This policy would be objectionable enough if it simply amounted to the giving away of public land and the waste of €500m on tax-breaks to the private sector. What makes it a more fundamental crossroads is that it will institutionalise two-tier care in the Irish healthcare system. It would be difficult to reverse or reform this system if it goes ahead. Indeed, these private hospitals will be dependent on a second-rate public health service to survive - depending on treating public patients that the State is paying these private operators to treat under the National Treatment Purchase Fund.
Worse still, it is a terrible way to increase bed capacity. Most of the 1,000 beds to be freed up were occupied by patients who had been admitted as emergencies and could not, therefore, be transferred to private hospitals: for-profit hospitals don't have the staff to care for the diverse needs of such patients. Casualty is too costly to be profitable. When private hospitals have emergencies themselves, when their patients become very ill, they transfer them, speedily, to public hospitals, where they can be looked after by specialist nurses and doctors, who are employed in sufficient numbers to provide round-the-clock attention.
Therefore, co-location will simply add 1,000 beds to the for-profit sector. This will increase the proportion of money-making hospital beds in ireland, excluding psychiatric and long stay, to a national minimum of 42%. This is 3 times the proportion that exists in the US!
Of course, this was the intention all along. Investment advisors classify co-location as the first step - in an eight-point scale - in privatising a nation's health care system. Those who had most to rejoice in this plan were not the cancer sufferers or the diabetics in our midst; they were the millionaire builders, bankers, developers, investors, financiers, advertisers, auctioneers, solicitors, and PR consultants, who needed no reminding of their excessively good fortune.
Consultants’ New Contract
Originally, the spin behind the introduction of a new consultants’ contract was an attempt at much needed reform. Firstly, it was to bring back the public-only contract, whereby consultants may only treat public patients. Secondly, it was to start the process of doubling the number of consultants in the Irish healthcare system, something which has been recommended for a long time . Thirdly, consultants were to be expected to work in teams around the clock reducing current reliance on NCHDs.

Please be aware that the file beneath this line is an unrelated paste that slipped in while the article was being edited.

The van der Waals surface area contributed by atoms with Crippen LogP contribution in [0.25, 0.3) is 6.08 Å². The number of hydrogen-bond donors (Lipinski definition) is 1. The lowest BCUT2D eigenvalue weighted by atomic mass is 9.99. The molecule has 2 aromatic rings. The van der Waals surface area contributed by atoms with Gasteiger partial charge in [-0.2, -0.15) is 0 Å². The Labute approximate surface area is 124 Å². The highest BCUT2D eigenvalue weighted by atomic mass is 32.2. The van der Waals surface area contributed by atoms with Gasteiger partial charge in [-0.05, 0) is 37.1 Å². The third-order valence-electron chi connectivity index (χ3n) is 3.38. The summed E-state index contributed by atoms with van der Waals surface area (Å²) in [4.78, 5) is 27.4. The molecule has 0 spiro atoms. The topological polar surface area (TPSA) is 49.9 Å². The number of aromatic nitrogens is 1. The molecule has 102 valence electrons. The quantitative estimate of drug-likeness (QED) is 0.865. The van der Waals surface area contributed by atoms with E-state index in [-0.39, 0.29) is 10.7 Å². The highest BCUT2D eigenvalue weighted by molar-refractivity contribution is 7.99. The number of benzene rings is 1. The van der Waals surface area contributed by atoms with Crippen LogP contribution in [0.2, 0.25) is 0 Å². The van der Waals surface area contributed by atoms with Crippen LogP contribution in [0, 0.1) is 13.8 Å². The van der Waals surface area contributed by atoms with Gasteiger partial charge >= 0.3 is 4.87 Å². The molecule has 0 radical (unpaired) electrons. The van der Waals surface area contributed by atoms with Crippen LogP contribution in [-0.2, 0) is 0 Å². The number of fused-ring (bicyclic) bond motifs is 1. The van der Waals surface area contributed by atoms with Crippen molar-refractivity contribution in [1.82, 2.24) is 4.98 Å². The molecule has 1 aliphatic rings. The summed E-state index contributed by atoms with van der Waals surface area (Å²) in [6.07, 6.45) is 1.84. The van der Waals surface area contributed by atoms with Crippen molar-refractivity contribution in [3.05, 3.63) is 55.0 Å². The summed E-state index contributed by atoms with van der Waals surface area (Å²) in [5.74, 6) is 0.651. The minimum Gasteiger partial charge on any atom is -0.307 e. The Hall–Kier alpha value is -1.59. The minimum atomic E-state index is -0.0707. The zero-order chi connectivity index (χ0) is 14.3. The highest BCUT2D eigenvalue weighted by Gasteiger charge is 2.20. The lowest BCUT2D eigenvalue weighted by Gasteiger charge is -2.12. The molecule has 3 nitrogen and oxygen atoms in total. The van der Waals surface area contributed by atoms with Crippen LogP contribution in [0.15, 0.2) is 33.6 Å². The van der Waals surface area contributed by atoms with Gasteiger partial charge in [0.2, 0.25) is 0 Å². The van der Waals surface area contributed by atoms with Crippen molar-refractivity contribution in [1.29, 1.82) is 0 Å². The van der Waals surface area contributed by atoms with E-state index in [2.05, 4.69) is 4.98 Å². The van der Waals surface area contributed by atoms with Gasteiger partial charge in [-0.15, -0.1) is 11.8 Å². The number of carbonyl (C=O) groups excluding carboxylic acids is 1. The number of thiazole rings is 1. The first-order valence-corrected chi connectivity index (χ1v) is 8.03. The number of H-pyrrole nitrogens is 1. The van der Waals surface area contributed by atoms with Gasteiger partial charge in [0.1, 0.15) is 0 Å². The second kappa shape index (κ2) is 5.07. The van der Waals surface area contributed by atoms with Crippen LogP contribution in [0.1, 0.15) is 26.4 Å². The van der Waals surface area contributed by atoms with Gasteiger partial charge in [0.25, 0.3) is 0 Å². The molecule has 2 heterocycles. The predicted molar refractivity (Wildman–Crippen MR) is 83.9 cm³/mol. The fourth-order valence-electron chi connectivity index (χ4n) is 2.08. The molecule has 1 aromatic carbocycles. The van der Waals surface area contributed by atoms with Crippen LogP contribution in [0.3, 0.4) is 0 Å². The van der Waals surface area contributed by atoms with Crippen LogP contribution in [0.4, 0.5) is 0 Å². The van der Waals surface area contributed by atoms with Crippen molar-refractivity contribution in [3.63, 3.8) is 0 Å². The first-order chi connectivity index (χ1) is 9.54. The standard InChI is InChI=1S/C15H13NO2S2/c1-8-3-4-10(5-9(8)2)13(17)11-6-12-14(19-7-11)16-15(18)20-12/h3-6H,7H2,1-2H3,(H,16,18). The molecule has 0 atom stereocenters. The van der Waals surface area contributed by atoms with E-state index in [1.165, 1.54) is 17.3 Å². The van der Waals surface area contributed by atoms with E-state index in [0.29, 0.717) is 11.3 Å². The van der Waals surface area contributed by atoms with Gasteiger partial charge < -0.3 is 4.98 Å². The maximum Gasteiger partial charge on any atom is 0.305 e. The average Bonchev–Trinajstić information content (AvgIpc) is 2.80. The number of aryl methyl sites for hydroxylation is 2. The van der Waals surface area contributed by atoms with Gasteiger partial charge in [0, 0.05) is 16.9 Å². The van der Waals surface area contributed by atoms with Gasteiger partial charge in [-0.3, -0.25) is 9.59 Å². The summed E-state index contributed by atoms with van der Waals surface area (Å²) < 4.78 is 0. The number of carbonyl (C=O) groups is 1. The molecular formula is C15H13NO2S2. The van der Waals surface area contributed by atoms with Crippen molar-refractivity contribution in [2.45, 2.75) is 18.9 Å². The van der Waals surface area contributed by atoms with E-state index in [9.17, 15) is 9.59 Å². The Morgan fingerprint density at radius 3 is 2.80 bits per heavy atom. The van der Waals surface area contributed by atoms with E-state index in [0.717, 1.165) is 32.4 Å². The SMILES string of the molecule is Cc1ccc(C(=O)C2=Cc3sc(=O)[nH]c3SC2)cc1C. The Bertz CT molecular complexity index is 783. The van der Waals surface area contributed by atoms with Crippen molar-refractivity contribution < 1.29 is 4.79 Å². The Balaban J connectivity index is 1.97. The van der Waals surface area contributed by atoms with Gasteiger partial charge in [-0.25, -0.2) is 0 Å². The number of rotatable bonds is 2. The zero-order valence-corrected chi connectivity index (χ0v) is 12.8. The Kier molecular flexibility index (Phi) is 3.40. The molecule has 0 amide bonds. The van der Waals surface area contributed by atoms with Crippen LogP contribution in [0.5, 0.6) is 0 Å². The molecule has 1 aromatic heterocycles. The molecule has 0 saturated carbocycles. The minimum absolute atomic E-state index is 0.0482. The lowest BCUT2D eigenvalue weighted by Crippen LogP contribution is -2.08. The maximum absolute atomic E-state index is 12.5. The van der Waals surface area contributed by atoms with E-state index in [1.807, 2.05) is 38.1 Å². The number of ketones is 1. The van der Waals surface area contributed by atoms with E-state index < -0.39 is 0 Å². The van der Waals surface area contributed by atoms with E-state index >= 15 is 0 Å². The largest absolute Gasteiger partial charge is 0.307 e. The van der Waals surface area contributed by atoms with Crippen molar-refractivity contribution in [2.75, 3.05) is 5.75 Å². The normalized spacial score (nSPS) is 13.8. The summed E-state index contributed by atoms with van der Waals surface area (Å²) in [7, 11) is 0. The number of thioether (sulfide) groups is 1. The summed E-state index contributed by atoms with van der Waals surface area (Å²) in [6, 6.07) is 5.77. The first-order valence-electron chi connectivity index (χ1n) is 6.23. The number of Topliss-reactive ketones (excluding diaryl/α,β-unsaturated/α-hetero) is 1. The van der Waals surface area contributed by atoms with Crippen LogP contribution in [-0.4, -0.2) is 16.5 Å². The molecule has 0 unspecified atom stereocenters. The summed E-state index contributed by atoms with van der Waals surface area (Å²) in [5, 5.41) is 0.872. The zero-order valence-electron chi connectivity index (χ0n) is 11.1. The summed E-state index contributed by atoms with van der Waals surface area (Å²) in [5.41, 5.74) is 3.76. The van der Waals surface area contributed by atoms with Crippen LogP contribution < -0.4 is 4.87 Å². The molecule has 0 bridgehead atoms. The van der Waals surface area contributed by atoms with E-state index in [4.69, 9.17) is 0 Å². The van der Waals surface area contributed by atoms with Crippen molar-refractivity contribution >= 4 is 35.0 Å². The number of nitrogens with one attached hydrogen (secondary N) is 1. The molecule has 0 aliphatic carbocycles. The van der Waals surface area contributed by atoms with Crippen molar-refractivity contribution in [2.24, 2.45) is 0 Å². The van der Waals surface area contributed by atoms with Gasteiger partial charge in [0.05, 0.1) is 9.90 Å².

Of course, considering the fact that the contract was to upset the status quo, the vested interests of the consultants have been given some substantial sweeteners in order to get them to accept the deal. The deal finally agreed between the HSE and IHCA offers a new salary of up to €240,000 - an enormous salary for a mere 31 hours a week of public hospital work.
Not only that but the IHCA watered down the restrictions on private practice, leaving it more or less untouched. Why would any consultant take a public-only contract, thus removing his/her ability to earn considerable sums from treating private patients, for a mere salary reduction of €20,000?!?!
Night time consultant cover was also removed from the deal. Weekends will be covered for "a number of hours". Finally, increasing consultant numbers at this salary level will be a huge drain on public finances. It is estimated that if consultant numbers are doubled at these salary levels, that it will consume one eighth of the entire health budget.
Of course, the entire charade of the negotiations between the Government and the IHCA was always going to end up in such a deal. With the same class interest, the Government were never going to stand up to the consultants in the public interest and force them into a massively unpopular strike. The negotiations were merely a time-wasting device so that the Government could be seen not to give in to their fellow members of the elite too quickly.
Congested Accident and Emergency Wards
The main cause of congested A+E wards is that old people and mentally ill people are forced to stay in A+E beds because there are no facilities to transfer them to. The government has been using tax-incentivised private nursing homes as the way to create some of this extra capacity rather than investing in public nursing homes. The reason that it is such an issue in the media, in comparison to other problems in the health service, is that it is the only place where private patients must wait in line with public patients and experience the long delays and low standards of care.
The existence of MRSA in Irish hospitals has 3 causes: overcrowding, overworked hospital workers and the outsourcing of hospital cleaning.
Overcrowding contributes hugely to hospital infections, allowing bugs to jump more easily from one patient to the next. Yet the Government's refusal to spend money on beds means that hospital infections cannot be dealt with effectively. In the 1950's Noel Browne introduced sanatoria in order to isolate patients with TB. This was key to eradicating the problem in Ireland. Such isolation rooms are not present in Irish hospitals with MRSA. Nor is the funding forthcoming.